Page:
Margaret returned home to Derry in 1974 to be with her sick father. She had completed her education degree and in September 1974 she got her first teaching position at the old Waterside Boys’ School on Chapel Road. After spending five years at the school Margaret moved to Sacred Heart PS in April 1979 at the behest of her teaching colleague, Brian Spellman who was principal at the school.

“There was a bit of shake-up taking place amongst the schools in the Waterside and when Brian Spellman moved to Trench Road PS (the former name of Sacred Heart PS) as principal, he asked me to come along too. Margaret McGlinchey was the secretary at the old boys’ school and she started at Sacred Heart PS the same day as myself. Margaret is still the secretary at Sacred Heart PS and we’ve remained great friends over the years.”

She added: “I’ve worked under four amazing principals. They were Leo Day, Joe McCourt, Brian Spellman and now Brendan Bradley - they were all excellent.”

An opportunity to take part in teacher exchange with an American primary school presented itself in 1985. Margaret travelled to Burke, Virginia where she lived and worked for a year.

“Living and working in America was a great experience and one I’ll never forget. I loved it so much that I could have stayed longer but I think that Mr. Spellman would have had something to say about that,” she laughs.

When Margaret returned home she was seconded by the Western Education Library Board (WELB) to help introduce new computer systems into many schools around Derry.

“I witnessed how the American system incorporated computers into teaching so I suppose that was why the WELB asked me to do that job. I really enjoyed it but when I look back now and think about the computers we were working with it makes me feel so old. We used to use the old Acorn computers - that’s how long ago I am talking about.”

The reason Margaret enjoyed her career so much was because of the people of the Waterside she says. She explained that the sense of community she witnessed over the years was second to none.

“The people of this community are just amazing. There’s a real community ethos here - they’re so dedicated and when it comes to school shows and other big events the parents really get on board and help out.

“The other thing that I like about the children of this school that if I ever run into any of them when I’m in town they come up and talk to me and tell me how they’re getting on. I just love working with children and when you’re teaching and you see what you’re saying is starting to register with them, you can’t help but feel satisfied.”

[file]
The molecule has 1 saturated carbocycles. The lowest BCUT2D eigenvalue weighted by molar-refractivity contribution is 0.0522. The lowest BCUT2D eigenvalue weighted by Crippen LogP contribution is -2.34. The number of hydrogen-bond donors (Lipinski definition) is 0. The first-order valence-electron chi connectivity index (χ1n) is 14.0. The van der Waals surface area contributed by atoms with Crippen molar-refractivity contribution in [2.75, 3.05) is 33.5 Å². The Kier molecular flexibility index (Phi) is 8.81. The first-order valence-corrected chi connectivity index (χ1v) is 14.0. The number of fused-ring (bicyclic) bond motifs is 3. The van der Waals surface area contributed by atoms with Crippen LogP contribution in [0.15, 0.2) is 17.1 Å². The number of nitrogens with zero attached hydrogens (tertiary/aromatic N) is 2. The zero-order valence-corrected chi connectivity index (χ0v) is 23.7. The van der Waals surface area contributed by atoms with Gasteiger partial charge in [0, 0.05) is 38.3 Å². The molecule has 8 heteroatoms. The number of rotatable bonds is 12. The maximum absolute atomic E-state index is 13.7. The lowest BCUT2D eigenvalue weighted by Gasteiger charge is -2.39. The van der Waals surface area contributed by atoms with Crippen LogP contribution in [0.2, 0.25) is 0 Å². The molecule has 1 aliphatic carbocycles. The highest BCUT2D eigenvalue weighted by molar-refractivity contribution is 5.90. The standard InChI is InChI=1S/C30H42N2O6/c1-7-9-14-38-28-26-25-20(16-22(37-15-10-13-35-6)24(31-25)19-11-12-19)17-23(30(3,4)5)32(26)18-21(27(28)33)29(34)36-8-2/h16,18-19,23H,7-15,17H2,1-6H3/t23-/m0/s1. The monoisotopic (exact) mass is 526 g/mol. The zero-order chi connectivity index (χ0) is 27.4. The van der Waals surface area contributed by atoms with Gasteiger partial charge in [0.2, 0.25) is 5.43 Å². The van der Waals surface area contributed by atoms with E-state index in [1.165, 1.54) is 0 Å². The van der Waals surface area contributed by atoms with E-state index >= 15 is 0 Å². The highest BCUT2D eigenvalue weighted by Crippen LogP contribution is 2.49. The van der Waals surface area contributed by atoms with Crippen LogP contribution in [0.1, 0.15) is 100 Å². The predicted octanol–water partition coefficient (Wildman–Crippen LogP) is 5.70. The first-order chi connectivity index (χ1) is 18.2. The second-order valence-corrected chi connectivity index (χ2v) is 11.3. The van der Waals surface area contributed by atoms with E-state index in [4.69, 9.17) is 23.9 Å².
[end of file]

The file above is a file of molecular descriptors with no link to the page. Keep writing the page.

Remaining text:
She added: “The children and the people in this school are top class and I’d by lying if I said that I won’t miss them.”

Margaret believes that she has taught more than 1,000 children and admits that she will feel strange when she closes the book on her teaching career later this month.

“It’s always going to be strange when you’ve been used to a certain routine but if I’m honest, I am really excited about retirement. I love travelling so I hope to visit as many of the world’s capital cities as possible. I’ve been to a few places already but I’d love to see Paris and then maybe travel around Latin America - I’m really looking forward to it.”

Margaret said that she also plans on using her time to volunteer and help others. She says that after seeing the help and support her uncle received whilst in a local care home she decided that she would like to “give something back”.

“My uncle was at the care home in William Street and the people there were just amazing with him. I noticed when I was there that many older people had no one visiting them so if I can give something back that way then I’ll know I am doing the right thing.”

Although Margaret is visibly comfortable with her decision to retire she looks pensive when asked how she will feel in September. As all the other teachers, pupils, old and new, arrive at school for the start of the new term - will she be thinking of them?

“Of course I will,” she smiles. “Like I said to you before, it’s the children I’ll miss most.”